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Median Statistics Analysis of Deuterium Abundance Measurements and Spatial Curvature Constraints

Jarred Penton
Fort Hays State University
Physics Major
Mentored by Dr. Bharat Ratra

We analyzed a dataset compiled by Zavarygin et al. (2018), hereafter Z18, that included deuterium abundance measurements.

Table 1. D/H measurements from Z18.

Table 1

Figure 1. Spectroscopic analysis data collected by Zavarygin et al. (2018). The blue lines indicate deuterium absorption and the red line indicates hydrogen absorption

Figure 1. Spectroscopic analysis data collected by Zavarygin et al. (2018). The blue lines indicate deuterium absorption and the red line indicates hydrogen absorption

With 15 different measurements, Z18 determined that two outliers (Srianand et al. 2010 and Pettini & Bowen 2001) should not be included in the data set then determined a weighted mean central estimate. We recreated this analysis as well as performed our own analysis on the full data set. Using the Kolmogorov-Smirnov Test, we analyzed the gaussianity of the two data sets (Truncated 13 and All 15).

Table 2. KS Test Probabilities a: The scale factor S fixed to 1 or that which maximizes p. b: The probability (p-value) that the data doesn’t not come from the PDF. c: Student’s t distribution parameter n.

Table 2

Table 2 shows analysis on four separate error distributions drawn from different central estimates. The p-value shows the percent likelihood that our distributions didn't not come from the distributions we are testing against (in this case: Gaussian, Laplacian, Cauchy, and Student's t). It is clear that the Truncated 13 data set is gaussian and the All 15 data set is non-gaussian. We decided that a median statistics approach to analysis is appropriate when determining a central estimate for the All 15 data set. We found that the Truncated 13 weighted mean central estimate is (D/H)p = (2.544 +/- 0.025)x10-5 (slightly different than Z18's 2.545 measurement), and the All 15 median central estimate is (D/H)p = (2.48 +/- 0.065)x10-5 with a symmetrized error. Using these central estimates, we use an equation from Coc et al. (2015)

equation
and measure the baryonic density, or density of ordinary matter, Ωbh2 .

Figure 2. Shows the correlation between abundance of light elements (y-axis) and the baryonic density of the universe (x-axis) as well as a current CMB prediction on the baryonic density (red vertical line)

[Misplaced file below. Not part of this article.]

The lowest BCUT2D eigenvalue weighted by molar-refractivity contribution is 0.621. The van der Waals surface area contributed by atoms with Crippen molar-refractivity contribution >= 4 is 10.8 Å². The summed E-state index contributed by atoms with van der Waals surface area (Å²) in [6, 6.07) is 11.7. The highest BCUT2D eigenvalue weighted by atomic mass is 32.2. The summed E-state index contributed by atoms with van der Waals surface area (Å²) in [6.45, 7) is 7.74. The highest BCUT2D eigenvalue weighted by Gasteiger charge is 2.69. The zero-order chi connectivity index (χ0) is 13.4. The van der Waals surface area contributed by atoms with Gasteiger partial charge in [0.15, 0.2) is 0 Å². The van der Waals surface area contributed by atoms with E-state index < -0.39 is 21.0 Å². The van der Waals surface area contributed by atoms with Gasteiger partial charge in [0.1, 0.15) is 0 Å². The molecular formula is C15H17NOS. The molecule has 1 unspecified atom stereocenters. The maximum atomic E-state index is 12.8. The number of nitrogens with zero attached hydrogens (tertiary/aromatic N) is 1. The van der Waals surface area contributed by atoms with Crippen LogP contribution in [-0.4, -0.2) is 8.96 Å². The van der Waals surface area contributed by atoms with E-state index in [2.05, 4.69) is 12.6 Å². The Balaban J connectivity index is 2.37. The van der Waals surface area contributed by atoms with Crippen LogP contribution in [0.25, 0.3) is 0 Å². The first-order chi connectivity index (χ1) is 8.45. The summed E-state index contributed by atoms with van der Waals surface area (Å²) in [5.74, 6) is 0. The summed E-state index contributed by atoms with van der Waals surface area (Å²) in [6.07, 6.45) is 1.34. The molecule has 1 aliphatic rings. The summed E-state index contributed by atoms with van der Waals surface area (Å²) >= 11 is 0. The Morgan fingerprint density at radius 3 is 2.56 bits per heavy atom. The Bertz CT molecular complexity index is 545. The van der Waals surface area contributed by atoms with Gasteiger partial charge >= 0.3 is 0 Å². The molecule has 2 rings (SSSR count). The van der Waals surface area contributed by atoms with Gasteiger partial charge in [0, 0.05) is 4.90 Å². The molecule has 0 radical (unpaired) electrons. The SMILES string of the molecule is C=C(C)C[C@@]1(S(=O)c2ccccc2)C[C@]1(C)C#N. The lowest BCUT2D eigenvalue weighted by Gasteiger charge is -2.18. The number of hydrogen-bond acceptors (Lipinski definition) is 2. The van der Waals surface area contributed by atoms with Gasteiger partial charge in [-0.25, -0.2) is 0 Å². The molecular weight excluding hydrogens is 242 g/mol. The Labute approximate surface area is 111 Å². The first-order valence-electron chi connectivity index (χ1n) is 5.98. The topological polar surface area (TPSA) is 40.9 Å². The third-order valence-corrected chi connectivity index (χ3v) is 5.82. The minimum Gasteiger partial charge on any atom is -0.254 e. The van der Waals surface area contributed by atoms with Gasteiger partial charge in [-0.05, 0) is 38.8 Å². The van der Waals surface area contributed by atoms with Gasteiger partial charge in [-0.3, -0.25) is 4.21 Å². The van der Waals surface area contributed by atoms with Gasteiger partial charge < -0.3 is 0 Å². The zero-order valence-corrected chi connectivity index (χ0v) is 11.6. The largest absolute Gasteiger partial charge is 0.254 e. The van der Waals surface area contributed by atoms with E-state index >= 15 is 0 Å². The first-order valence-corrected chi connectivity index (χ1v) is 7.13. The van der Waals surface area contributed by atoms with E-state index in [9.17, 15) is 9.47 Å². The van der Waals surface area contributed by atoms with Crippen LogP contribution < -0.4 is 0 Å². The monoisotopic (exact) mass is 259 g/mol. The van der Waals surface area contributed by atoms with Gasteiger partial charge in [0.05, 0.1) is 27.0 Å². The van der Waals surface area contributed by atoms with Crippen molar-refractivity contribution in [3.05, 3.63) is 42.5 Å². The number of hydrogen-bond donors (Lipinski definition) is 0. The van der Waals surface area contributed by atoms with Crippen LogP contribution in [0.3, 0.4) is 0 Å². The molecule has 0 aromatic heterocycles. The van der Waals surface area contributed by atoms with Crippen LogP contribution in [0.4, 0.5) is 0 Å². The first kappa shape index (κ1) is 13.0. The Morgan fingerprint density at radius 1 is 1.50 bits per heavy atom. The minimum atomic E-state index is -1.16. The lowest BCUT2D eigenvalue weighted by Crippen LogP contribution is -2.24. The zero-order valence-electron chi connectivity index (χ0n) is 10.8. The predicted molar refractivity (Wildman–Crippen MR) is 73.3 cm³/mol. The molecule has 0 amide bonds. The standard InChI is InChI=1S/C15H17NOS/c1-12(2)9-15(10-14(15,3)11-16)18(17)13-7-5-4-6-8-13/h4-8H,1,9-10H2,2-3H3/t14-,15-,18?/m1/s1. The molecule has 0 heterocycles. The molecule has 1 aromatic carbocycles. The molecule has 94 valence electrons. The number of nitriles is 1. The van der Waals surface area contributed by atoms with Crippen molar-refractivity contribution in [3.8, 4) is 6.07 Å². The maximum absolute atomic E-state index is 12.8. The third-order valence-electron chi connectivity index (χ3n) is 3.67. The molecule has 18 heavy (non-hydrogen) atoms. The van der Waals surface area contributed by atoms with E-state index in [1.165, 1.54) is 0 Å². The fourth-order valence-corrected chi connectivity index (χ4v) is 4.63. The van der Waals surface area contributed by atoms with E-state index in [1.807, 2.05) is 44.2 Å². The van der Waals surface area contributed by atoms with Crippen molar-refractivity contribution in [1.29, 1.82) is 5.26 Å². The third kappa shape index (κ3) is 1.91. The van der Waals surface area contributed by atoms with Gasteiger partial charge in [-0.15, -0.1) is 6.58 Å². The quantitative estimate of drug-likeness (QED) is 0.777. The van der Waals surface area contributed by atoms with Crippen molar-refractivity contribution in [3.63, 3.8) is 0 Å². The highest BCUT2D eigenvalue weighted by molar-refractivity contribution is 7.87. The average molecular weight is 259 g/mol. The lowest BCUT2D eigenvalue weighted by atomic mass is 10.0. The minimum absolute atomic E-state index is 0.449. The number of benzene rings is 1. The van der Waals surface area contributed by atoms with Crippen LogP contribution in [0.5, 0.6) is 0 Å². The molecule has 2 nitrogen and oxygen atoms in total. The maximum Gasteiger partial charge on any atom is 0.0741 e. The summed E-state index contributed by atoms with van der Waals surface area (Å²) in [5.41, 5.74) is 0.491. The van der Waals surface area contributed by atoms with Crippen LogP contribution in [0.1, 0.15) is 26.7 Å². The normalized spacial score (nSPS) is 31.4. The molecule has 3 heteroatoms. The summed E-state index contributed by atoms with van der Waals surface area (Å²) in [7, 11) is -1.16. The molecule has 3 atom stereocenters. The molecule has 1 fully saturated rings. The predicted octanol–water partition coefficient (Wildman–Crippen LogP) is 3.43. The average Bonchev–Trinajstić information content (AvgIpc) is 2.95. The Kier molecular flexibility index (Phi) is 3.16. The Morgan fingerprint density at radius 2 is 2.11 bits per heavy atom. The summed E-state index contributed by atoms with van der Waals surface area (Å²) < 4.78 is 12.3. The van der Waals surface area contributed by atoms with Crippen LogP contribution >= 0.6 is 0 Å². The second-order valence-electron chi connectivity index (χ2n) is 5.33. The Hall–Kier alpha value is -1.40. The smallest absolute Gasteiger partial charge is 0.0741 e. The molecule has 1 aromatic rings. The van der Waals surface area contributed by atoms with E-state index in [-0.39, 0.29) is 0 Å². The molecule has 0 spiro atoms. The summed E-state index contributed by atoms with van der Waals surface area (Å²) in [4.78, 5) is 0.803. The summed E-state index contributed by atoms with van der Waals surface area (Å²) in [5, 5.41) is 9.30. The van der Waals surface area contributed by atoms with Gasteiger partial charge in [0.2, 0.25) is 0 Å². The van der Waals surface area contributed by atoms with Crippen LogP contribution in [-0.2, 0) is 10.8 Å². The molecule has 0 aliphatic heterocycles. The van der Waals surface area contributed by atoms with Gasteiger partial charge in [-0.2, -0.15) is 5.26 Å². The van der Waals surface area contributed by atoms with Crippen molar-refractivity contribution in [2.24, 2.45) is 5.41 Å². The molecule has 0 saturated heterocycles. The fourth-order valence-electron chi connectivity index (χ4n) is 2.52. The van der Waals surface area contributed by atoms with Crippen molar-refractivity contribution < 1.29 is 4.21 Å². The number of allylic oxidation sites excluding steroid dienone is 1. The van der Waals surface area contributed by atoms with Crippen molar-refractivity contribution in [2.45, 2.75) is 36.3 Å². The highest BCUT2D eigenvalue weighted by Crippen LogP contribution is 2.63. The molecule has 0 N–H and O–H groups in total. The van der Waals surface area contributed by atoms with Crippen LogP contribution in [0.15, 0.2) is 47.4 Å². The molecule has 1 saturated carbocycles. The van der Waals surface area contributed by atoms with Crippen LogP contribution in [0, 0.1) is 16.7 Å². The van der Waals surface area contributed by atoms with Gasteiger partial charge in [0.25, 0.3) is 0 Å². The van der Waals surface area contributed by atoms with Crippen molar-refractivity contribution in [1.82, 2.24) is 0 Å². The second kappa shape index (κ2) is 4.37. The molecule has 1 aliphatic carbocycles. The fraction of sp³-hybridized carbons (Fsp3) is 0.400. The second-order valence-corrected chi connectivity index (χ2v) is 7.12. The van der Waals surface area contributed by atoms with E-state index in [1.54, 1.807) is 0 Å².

Figure 2. Shows the correlation between abundance of light elements (y-axis) and the baryonic density of the universe (x-axis) as well as a current CMB prediction on the baryonic density (red vertical line) 

For the weighted mean central estimate Ωbh2  = 0.02175 +/- 0.00025, and for the median central estimate Ωbh2  = 0.02209 +/- 0.00041. We compared these two values to Ωbh2 's determined using other cosmological data and cosmogonical models, and found by how many standard deviations, σ, they differ.

Table 3. Comparison between Ωbh2 determined from (D/H)p and from CMB anisotropy and other data
Table 3

Table 3 shows three different CMB models, each with a flat universe and nonflat universe variant, as well as these same models in addition to other cosmological data and their corresponding value for Ωbh2 .

Figure 3. Depicts three different models of the shape of the universe which is determined by the ratio (Ω_0) of the baryonic density to the critical density
Figure 3. Depicts three different models of the shape of the universe which is determined by the ratio (Ω0) of the baryonic density to the critical density

In conclusion, the median statistics central estimate (D/H)p-determined Ωbh2  is more consistent with the cosmologically-determined Ωbh2 's than the weighted mean central estimate Ωbh2 . In both cases, it seems (D/H)p-determined Ωbh2 's favor flat universe predictions over nonflat predictions.

 

References:

Balashev, S. A., Zavarygin, E. O., Ivanchik, A. V., Telikova, K. N., & Varshalovich, D. A. 2016, MNRAS, 458, 2188 [arXiv:1511.01797]

Coc, A., Petitjean, P., Uzan, J.-P., et al. 2015, Phys. Rev. D, 92, 123526 [arXiv:1511.03843]

Cooke, R. J., Pettini, M., Jorgenson, R. A., Murphy, M. T., & Steidel, C. C. 2014, ApJ, 781, 31 [arXiv:1308.3200]

Cooke, R. J., Pettini, M., Nollett, K. M., & Jorgenson, R. 2016, ApJ, 830, 148 [arXiv:1607.003900]

Cooke, R. J., Pettini, M., & Steidel, C. C. 2018, ApJ, 855, 102 [arXiv:1710.11129]

Fumagalli, M., O'Meara, J. M., & Prochaska, J. X. 2011, Science, 334, 1245 [arXiv:1111.2334]

Noterdaeme, P., Lopez, S., Dumont, V., et al. 2012, A&A, 542, L33 [arXiv:1205.3777]

Pettini, M., & Bowen, D. V. 2001, ApJ, 560, 41 [arXiv:astro-ph/0104474]

Riemer-Sørensen, S., Webb, J. K., & Crighton, N., et al. 2015, MNRAS, 447, 2925 [arXiv:1412.4043]

Riemer-Sørensen, S., Kotus, S., Webb, J. K., et al. 2017, MNRAS, 468, 3239 [arXiv:1703.66656] S

rianand, R., Gupta, N., Petitjean, P., Noterdaeme, P., & Ledoux, C. 2010, MNRAS, 405, 1888 [arXiv:1002.4620]

Zavarygin, E. O., Webb, J. K., Dumont, V., & Riemer-Sørensen, S. 2018, MNRAS, 477, 5536 [arXiv:1706.09512] 

Acknowledgments
Jacob Peyton, Aasim Zahoor, Bharat Ratra, Larry Weaver, Tia Camarillo, Aman Singal, K-State NSF Grant PHY-1462251
Poster
Final Presentation

National Science Foundation

This program is funded by the National Science Foundation through grant number PHY-1757778. Any opinions, findings, and conclusions or recommendations expressed in this material are those of the author(s) and do not necessarily reflect the views of the National Science Foundation.